The answer to this question is not that difficult as it appears. In fact we all know the answer to this question quite well from our own experience. Because the observer disconnects himself from the physical world in regular intervals of more or less 18 hours. It is what happens when we sleep. Every night our consciousness disconnects from the physical world and is not present in the body. And nevertheless the consciousness returns every morning unharmed back into the physical body. We experience it every night that our consciousness is quite well able to exist without being connected with a physical body, although we don’t remember what happens with it in this state, since our physical memory is part of the physical body.
Sleep itself is a strange phenomenon. It has no biological explanation. Nevertheless most animals need to sleep. The purpose of sleep is not regeneration or the need to recover energy. In this case we would just have to eat more in order to have enough energy available to stay awake for 24 hours a day. However a human who is deprived of sleep will become more and more psychotic and finally die after about 11 days without sleep, as some Nazi experiments during World War II proved. So obviously sleep is vital for the consciousness, although there has not been found any evident physiological necessity for sleep. Sleep is even dangerous for the organism, since the lack of alertness exposes it to predators and turns it into an easy victim. This contradiction cannot be explained. The mysterious reason for the need to sleep can obviously not be found in the physical world. It must have to do something with the nature of consciousness itself. There is a need for the consciousness to withdraw from the physical world in regular intervals. It cannot stay in the physical world for an extended period of time.
Considering all these observations we can conclude that consciousness can indeed exist without a permanent connection to the physical world. We don’t know where the consciousness is and what it does, while it is not present in the physical body, but it is there somewhere, because it is able to return to the body after it has been disconnected from it.
But what happens, if there is no functioning body anymore, where it can return to, which is the situation that we call “death”? Since the consciousness can exist in a disconnected state from the body, and seems to be protected by inbuilt safety mechanism against any harm that is done to the body, it is reasonable to assume that consciousness does not cease to exist along with the body, which it is temporarily connected with. We don’t know where it is after death or what it does, but given the analogy to what happens during sleep, it cannot be much different from what it does, every night. Sleep and death both mean the same – the disconnection of consciousness from the physical world. In one case it has the possibility to return to the same physical body, in the other case it has not. This is the only difference between both states.
So death does not mean the end of our consciousness, just as sleep does not mean it. There is no reason to fear death more than we fear sleep each night. Neither death nor sleep is a diminished state of reality. The opposite is true. Reality is created by consciousness, not by the physical world. Consciousness is real and the physical world is its product. So when our consciousness is connected with the physical world it is actually not awake, it is in a dream that it is permanently creating. Since during death and sleep consciousness is not held captive by the physical world, which it has created itself, these states come closer to the state of being really awake. When we think that we are awake, we are actually dreaming and living in a self-created world with a limited grade of reality, while sleep and death are the exits out of this dream.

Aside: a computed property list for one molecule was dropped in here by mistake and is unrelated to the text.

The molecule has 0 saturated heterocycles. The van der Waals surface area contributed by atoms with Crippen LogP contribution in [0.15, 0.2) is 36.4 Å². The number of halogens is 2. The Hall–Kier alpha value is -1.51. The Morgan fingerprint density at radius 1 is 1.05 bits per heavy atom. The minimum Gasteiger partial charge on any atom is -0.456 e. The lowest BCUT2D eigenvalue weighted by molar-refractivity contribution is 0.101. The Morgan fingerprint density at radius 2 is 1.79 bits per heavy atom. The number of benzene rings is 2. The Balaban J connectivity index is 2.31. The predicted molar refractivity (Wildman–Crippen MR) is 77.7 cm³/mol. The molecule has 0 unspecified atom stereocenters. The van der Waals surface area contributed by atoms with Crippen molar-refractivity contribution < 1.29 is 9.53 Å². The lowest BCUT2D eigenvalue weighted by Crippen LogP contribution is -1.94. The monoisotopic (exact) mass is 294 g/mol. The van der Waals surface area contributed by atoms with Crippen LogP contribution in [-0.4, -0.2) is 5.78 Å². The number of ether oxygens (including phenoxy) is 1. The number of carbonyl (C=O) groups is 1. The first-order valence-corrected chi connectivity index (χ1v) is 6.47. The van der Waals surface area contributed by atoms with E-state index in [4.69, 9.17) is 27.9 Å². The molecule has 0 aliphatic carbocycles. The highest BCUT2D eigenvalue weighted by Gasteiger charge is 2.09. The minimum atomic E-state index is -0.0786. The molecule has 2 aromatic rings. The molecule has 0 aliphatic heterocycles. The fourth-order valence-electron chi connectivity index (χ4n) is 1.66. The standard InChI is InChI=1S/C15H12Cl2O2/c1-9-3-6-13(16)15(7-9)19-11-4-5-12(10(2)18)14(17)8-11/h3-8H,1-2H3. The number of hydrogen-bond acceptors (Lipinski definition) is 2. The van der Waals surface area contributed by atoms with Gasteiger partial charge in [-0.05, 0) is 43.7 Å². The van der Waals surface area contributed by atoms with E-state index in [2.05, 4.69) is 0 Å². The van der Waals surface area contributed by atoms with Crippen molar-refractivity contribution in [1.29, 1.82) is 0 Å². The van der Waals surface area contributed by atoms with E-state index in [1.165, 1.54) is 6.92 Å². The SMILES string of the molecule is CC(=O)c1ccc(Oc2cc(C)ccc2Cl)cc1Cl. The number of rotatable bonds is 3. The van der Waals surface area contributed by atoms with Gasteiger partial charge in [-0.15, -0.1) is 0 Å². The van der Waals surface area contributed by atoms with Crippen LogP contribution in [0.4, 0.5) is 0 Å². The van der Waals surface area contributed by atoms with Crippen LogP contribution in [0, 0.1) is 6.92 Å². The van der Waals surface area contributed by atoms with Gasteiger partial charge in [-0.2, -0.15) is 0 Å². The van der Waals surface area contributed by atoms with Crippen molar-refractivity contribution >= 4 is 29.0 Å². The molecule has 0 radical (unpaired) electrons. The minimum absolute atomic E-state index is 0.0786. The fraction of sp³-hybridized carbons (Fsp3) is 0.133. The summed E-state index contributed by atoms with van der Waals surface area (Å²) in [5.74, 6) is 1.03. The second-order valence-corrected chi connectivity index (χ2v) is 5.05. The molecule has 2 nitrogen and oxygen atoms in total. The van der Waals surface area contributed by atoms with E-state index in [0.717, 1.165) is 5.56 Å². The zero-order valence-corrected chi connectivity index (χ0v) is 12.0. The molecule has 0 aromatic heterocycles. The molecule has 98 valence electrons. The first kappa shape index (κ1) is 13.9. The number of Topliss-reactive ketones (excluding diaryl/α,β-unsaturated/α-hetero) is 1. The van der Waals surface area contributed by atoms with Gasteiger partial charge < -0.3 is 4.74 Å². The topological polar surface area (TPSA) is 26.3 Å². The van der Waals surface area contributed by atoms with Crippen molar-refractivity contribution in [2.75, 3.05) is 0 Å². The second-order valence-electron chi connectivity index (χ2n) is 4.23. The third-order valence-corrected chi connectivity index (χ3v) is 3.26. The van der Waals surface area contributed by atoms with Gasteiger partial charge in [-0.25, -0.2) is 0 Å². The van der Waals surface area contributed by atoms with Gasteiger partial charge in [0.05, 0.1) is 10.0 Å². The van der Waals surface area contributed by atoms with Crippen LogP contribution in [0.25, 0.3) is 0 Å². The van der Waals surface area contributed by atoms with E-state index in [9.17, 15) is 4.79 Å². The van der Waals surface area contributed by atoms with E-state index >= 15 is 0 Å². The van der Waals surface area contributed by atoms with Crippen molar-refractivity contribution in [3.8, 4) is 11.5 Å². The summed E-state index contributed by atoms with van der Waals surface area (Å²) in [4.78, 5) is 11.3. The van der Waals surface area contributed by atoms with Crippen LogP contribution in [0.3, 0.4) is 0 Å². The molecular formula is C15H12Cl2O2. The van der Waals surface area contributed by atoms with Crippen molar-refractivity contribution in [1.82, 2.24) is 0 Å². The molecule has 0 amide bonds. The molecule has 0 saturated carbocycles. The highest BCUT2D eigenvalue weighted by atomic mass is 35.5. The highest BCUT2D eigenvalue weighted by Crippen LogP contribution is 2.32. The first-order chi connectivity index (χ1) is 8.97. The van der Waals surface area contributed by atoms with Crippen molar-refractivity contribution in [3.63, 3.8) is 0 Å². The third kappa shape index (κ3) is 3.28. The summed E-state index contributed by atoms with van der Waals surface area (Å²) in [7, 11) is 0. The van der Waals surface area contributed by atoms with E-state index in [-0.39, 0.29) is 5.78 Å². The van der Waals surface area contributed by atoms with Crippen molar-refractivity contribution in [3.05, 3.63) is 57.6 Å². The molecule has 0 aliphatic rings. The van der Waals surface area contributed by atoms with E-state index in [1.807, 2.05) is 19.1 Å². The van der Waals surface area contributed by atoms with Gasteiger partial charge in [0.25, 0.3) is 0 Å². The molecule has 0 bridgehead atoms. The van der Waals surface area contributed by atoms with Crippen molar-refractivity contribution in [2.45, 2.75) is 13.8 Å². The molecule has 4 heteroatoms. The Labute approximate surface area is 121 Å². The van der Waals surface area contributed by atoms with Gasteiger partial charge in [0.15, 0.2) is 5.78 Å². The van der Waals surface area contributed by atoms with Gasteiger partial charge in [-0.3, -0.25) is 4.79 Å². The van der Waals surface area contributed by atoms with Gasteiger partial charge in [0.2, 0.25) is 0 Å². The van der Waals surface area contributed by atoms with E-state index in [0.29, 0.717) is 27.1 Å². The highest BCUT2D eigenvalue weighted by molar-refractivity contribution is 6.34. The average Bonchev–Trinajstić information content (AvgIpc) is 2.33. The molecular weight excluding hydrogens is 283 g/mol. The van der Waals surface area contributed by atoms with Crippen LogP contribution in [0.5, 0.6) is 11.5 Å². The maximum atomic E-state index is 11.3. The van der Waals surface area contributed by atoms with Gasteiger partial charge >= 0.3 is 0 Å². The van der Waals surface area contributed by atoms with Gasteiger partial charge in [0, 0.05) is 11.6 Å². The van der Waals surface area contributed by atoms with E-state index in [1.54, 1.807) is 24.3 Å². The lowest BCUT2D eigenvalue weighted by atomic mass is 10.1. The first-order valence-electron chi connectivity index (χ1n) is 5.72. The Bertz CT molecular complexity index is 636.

But whatever happens, when we are dead or asleep is unknown to us during our dream in the physical world.

The Meaning of Life

Considering that life in the physical world is not ultimately real, shouldn’t we been eager to leave this world as soon as possible, since there is no obvious sense in the physical existence?
This might be a wrong conclusion. There is absolutely no reason to assume that existence independent from the physical world is in any way more pleasant or worthwhile. Fact is that we return every morning back into the physical world. And there must be a reason for it. If there was a reason to prefer existence disconnected from the physical world to our current existence here, then it would not make sense for our consciousness to return back into this world again and again. It is unlikely that the physical world is some kind of malevolent prison for our consciousness, since there is some kind of safety-mechanism that withdraws our consciousness from the physical world when things get too ugly here. It is obviously taken care of our well-being while our consciousness is present in the physical world. So it is plausible to assume that there are benevolent reasons for our presence in the physical world. Being disconnected from the physical world may involve a higher grade of awareness, but this reality seems either to be far worse (boring, miserable, depressing or whatever) than our existence in the physical world or there are other unknown reasons that require our presence in the physical world. Our consciousness would not return into the physical world every morning, if it would not be worthwhile.